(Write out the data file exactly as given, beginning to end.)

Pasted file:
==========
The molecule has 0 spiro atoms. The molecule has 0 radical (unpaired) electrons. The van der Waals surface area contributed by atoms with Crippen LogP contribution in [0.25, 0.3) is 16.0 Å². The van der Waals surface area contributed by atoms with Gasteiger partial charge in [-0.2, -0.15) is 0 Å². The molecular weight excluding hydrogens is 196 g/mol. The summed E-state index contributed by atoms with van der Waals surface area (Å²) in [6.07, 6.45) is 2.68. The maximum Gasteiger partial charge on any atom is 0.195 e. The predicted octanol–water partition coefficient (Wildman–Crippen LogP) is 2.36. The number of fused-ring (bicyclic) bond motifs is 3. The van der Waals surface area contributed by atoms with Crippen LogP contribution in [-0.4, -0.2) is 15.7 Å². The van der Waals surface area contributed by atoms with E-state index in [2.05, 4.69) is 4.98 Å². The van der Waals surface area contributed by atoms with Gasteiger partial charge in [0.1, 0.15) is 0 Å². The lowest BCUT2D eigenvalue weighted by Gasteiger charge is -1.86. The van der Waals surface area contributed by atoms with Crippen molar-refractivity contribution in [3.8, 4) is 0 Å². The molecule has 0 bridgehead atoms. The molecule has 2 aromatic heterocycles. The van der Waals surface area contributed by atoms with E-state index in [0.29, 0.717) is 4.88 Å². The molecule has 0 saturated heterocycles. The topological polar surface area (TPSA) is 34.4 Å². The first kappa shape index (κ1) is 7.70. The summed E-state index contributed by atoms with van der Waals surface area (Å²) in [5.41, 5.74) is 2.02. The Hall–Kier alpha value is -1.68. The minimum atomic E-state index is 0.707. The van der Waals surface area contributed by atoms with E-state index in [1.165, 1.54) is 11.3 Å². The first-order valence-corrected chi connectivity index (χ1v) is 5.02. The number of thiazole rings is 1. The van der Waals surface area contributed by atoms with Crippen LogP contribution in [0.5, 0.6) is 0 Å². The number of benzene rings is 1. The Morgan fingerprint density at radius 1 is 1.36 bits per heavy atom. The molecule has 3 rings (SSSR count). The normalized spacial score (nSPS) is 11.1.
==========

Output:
The molecule has 0 spiro atoms. The molecule has 0 radical (unpaired) electrons. The van der Waals surface area contributed by atoms with Crippen LogP contribution in [0.25, 0.3) is 16.0 Å². The van der Waals surface area contributed by atoms with Gasteiger partial charge in [-0.2, -0.15) is 0 Å². The molecular weight excluding hydrogens is 196 g/mol. The summed E-state index contributed by atoms with van der Waals surface area (Å²) in [6.07, 6.45) is 2.68. The maximum Gasteiger partial charge on any atom is 0.195 e. The predicted octanol–water partition coefficient (Wildman–Crippen LogP) is 2.36. The number of fused-ring (bicyclic) bond motifs is 3. The van der Waals surface area contributed by atoms with Crippen LogP contribution in [-0.4, -0.2) is 15.7 Å². The van der Waals surface area contributed by atoms with E-state index in [2.05, 4.69) is 4.98 Å². The van der Waals surface area contributed by atoms with Gasteiger partial charge in [0.1, 0.15) is 0 Å². The lowest BCUT2D eigenvalue weighted by Gasteiger charge is -1.86. The van der Waals surface area contributed by atoms with Crippen molar-refractivity contribution in [3.8, 4) is 0 Å². The molecule has 0 bridgehead atoms. The molecule has 2 aromatic heterocycles. The van der Waals surface area contributed by atoms with E-state index in [0.29, 0.717) is 4.88 Å². The molecule has 0 saturated heterocycles. The topological polar surface area (TPSA) is 34.4 Å². The first kappa shape index (κ1) is 7.70. The summed E-state index contributed by atoms with van der Waals surface area (Å²) in [5.41, 5.74) is 2.02. The Hall–Kier alpha value is -1.68. The minimum atomic E-state index is 0.707. The van der Waals surface area contributed by atoms with E-state index in [1.165, 1.54) is 11.3 Å². The first-order valence-corrected chi connectivity index (χ1v) is 5.02. The number of thiazole rings is 1. The van der Waals surface area contributed by atoms with Crippen LogP contribution in [0.5, 0.6) is 0 Å². The number of benzene rings is 1. The Morgan fingerprint density at radius 1 is 1.36 bits per heavy atom. The molecule has 3 rings (SSSR count). The normalized spacial score (nSPS) is 11.1.